Property owners in Sonoma County sewer districts from Geyserville to Guerneville could face sewer pipe inspections and mandatory repairs under a proposed county sewer lateral ordinance under consideration.
The Sonoma County Water Agency will host community meetings in June and July to explain the proposed new lateral inspection plan and get public comment from residents in Geyserville, Larkfield-Wikiup, Guerneville, the town of Occidental and the Sea Ranch community.
“From research, we know that private sewers typically require repair after 20 or 30 years,” said Fourth District Sonoma County Supervisor James Gore, who is also a Water Agency director. “In several neighborhoods, field inspectors have reported excessive flows in the sewer system – an indication that storm water has entered the sewer and repairs are needed.”
Gore, in his role as a north county supervisor, also serves as a director to the Airport-Larkfield-Wikiup and Geyserville Sanitation Zones.
The ordinance would give the Water Agency the ability to inspect, and if necessary, require the repair of sewer laterals that are failing and contributing to pollution and sewer overflows, according to a recent Water Agency’s announcement.
“The Water Agency and its sanitation zones are committed to working with property owners to address this challenge together,” said Gore.
The proposed ordinance “would not include mandatory inspections or repairs at this time, but would allow the Water Agency to require repairs if faulty laterals are detected during their own scheduled inspections,” said the agency’s notice.
The ordinance covers five Sonoma County sanitation jurisdictions: the Geyserville and Airport-Larkfield-Wikiup sanitation zones, the Russian River County Sanitation District and the Occidental County Sanitation District and the Sea Ranch Sanitation Zone, all managed by the Water Agency.
The ordinance aims to reduce the “inflow and infiltration” process through which storm water enters the sewer collection system during storms, said the Water Agency. “During a heavy rain, storm water getting into the sewer system from cracked or improperly connected private laterals can overwhelm the sanitary system, resulting in sewer overflows. These overflows pollute creeks, and can damage private property and result in fines to the zone or district.”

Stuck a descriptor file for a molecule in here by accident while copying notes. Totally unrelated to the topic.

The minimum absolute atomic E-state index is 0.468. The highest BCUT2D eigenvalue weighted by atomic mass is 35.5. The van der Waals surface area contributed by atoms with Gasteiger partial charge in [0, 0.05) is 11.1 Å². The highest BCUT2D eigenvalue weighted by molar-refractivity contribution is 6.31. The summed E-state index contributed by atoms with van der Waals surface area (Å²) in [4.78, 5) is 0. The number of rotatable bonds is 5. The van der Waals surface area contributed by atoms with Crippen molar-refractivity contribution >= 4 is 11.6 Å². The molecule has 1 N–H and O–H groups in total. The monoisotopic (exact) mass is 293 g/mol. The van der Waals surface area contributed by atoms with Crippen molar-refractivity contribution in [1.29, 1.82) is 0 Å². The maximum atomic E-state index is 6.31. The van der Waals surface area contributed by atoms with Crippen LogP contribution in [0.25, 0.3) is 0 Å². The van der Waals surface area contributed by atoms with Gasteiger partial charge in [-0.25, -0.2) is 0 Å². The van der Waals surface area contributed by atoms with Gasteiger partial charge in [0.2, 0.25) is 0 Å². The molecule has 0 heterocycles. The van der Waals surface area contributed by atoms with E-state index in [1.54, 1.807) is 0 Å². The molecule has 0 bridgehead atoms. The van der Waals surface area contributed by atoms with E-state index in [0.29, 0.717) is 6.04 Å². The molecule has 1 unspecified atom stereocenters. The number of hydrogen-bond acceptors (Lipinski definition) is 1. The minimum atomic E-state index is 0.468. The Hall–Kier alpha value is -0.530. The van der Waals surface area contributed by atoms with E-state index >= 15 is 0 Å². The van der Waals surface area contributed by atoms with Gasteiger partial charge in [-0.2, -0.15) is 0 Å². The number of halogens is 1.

Reducing inflow and infiltration “is an essential measure to protect our waterways and reduce risk to private property,” said Fifth District Sonoma County Supervisor and Water Agency Director Lynda Hopkins, who also serves as a sanitation district director for the five sewer districts. “The Water Agency is taking proactive steps to maintain the public infrastructure.”
The first meeting will address the Geyserville and Airport-Larkfield-Wikiup Sanitation Zones and is scheduled on Tuesday, June 19 from 6:30 to 8 p.m. at the Sonoma County Water Agency, 404 Aviation Boulevard in Santa Rosa.
The Russian River County Sanitation District and Occidental County Sanitation District meeting takes place on Tuesday, June 26, from 6:30 to 8 p.m. at the Monte Rio Community Center.
The Sea Ranch Sanitation Zone meeting is scheduled on Saturday, July 28, from 11 a.m. to 12:30 p.m. at Sea Ranch in the Del Mar Recreation Center, 20600 Leeward Road.
The Water Agency anticipates that a proposed ordinance would go to the Board of Directors in fall of 2018 and, if approved, would take effect a year later, said Water Agency Public Information Officer Ann DuBay.
The effort to create a sewer lateral inspection program is part of a legal settlement stemming from lawsuits filed by California River Watch, the non-profit environmental watchdog group that files lawsuits accusing local government entities of noncompliance with state and federal anti-pollution laws.
Two years ago the Sonoma County Water Agency settled one River Watch lawsuit over alleged water quality violations at the Russian River Sanitation District. The settlement included $25,000 in legal fees and costs paid to River Watch and a requirement that the Water Agency develop a private sewer lateral ordinance for the district.
As a result of the River Watch litigation settlement, DuBay said, “We are systematically looking at sewer laterals and how they can be replaced so we don’t have as many overflows that we do in big storms. The idea is to replace sewer laterals that are failing.”
The Russian River Sanitation District that covers Guerneville went into service in the early 1980s so most of the sewer laterals are now reaching or have passed the 30-year benchmark for inspection and repair.
“We wouldn’t say categorically they all need repair,” said DuBay. “We definitely want to have them inspected.”
Inspections can be done by a licensed plumber using cameras that examine the interior of the lateral pipe. Estimates indicate the typical cost would run around $200 and up, said DuBay.